Albert Yu-Min Lin’s explorations are groundbreaking, because they never break ground. He uses noninvasive computer based technologies to gather, synthesize, and visualize data without disturbing a blade of grass.
“Exploration has always been about going where we haven’t been able to go before,” Lin notes. “Environmental, cultural, or political obstacles may have prevented us from exploring certain places. Today technology helps us navigate past those old barriers.” For Lin, cutting-edge tools such as satellite imagery, ground-penetrating radar, and remote sensors permit him to make archaeological discoveries while respecting the traditional beliefs of indigenous people.
Today Lin and other researchers from a cross section of fields have at their fingertips a veritable high-tech toy store. It’s called the California Institute for Telecommunications and Information Technology (Calit2). Created by the University of California to foster interdisciplinary collaboration, it allows Lin to access an unparalleled array of digital 3-D immersive technologies and then link his efforts to those of other scientists.
A case in point is Lin’s search for the tomb of Genghis Khan, a quest that has eluded scientists and historians for centuries. Many Mongolians consider the tomb an extremely sacred place and believe any desecration of it could trigger a curse that would end the world.
“Using traditional archeological methods would be disrespectful to believers," Lin says. "The ability to explore in a noninvasive way lets us try to solve this ancient secret without overstepping cultural barriers. It also allows us to empower Mongolian researchers with tools they might not have access to otherwise. Today’s world still benefits from Genghis Kahn’s ability to connect East with West. He forged international relations that have never been broken. By locating his tomb, we hope to emphasize how important it is for the world to protect such cultural heritage treasures.”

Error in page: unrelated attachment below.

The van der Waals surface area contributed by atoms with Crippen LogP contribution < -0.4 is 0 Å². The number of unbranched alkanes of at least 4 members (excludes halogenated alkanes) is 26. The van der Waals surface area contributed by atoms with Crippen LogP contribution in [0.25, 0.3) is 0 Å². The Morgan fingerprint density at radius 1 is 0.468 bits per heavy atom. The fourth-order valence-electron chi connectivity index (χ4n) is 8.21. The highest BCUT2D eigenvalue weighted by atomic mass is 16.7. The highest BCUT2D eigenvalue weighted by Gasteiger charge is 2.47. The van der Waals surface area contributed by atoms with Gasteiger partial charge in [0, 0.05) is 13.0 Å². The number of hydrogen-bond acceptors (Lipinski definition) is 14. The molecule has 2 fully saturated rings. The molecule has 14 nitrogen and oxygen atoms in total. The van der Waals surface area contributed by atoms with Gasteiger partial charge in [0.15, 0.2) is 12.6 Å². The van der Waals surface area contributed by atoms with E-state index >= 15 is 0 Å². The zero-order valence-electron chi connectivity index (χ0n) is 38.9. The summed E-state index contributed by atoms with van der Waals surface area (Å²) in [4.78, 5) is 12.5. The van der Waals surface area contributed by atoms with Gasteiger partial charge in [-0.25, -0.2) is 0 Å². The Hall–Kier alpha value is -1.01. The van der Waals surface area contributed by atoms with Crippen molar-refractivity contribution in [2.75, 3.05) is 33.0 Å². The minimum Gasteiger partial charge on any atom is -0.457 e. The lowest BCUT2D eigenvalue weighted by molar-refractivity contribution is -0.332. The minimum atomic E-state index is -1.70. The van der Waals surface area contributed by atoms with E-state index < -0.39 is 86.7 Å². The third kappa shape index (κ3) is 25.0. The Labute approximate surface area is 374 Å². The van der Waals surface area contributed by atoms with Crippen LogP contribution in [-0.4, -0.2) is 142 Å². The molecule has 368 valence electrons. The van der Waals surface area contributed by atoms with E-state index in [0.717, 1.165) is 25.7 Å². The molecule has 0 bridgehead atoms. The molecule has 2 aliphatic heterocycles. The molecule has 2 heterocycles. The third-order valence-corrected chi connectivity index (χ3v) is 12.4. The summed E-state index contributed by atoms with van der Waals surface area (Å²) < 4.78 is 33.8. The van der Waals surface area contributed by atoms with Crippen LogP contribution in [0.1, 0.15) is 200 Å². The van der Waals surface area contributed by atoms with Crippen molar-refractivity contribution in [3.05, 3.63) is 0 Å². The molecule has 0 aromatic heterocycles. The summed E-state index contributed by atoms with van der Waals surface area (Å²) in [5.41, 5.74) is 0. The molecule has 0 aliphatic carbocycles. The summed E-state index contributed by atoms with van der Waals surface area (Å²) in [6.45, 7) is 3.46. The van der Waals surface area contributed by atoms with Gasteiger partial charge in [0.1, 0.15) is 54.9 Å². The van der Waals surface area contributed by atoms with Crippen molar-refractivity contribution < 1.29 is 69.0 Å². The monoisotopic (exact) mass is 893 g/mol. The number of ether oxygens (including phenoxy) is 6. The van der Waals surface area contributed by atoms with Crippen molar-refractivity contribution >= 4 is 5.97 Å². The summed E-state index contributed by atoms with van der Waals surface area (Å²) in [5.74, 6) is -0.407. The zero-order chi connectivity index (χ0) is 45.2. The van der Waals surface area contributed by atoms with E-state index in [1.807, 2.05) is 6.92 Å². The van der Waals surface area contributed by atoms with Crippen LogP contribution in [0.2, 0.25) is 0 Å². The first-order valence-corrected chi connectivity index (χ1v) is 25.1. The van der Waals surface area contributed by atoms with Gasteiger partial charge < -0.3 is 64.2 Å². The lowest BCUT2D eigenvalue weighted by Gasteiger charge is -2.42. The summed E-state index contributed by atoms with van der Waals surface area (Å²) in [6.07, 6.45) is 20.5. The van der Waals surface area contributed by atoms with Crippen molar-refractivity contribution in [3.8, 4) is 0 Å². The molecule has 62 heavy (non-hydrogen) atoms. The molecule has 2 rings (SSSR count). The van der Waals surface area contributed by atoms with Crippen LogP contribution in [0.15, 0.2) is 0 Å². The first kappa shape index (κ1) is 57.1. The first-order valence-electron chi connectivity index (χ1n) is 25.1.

Lin’s passion for exploring and preserving “our collective cultural heritage” was inspired by his last ten adventurous summers spent trekking solo through Pakistan, Cambodia, China, Tibet, Mongolia, and other remote regions.
Pondering the power of new technologies, Lin offers, “Exploration is part of it, but another big aspect is conservation. In many ways technology has created problems for our planet. One of the greatest things we can do is better use these tools to actually give back to the planet—preserving wildlife, cultures, history, and habitats. I think we have to decide why progress is important. Is it just to become faster, better human computers—or to become more human?”
Lin was named Adventurer of the Year last year, and also has been inducted into the Explorers Club.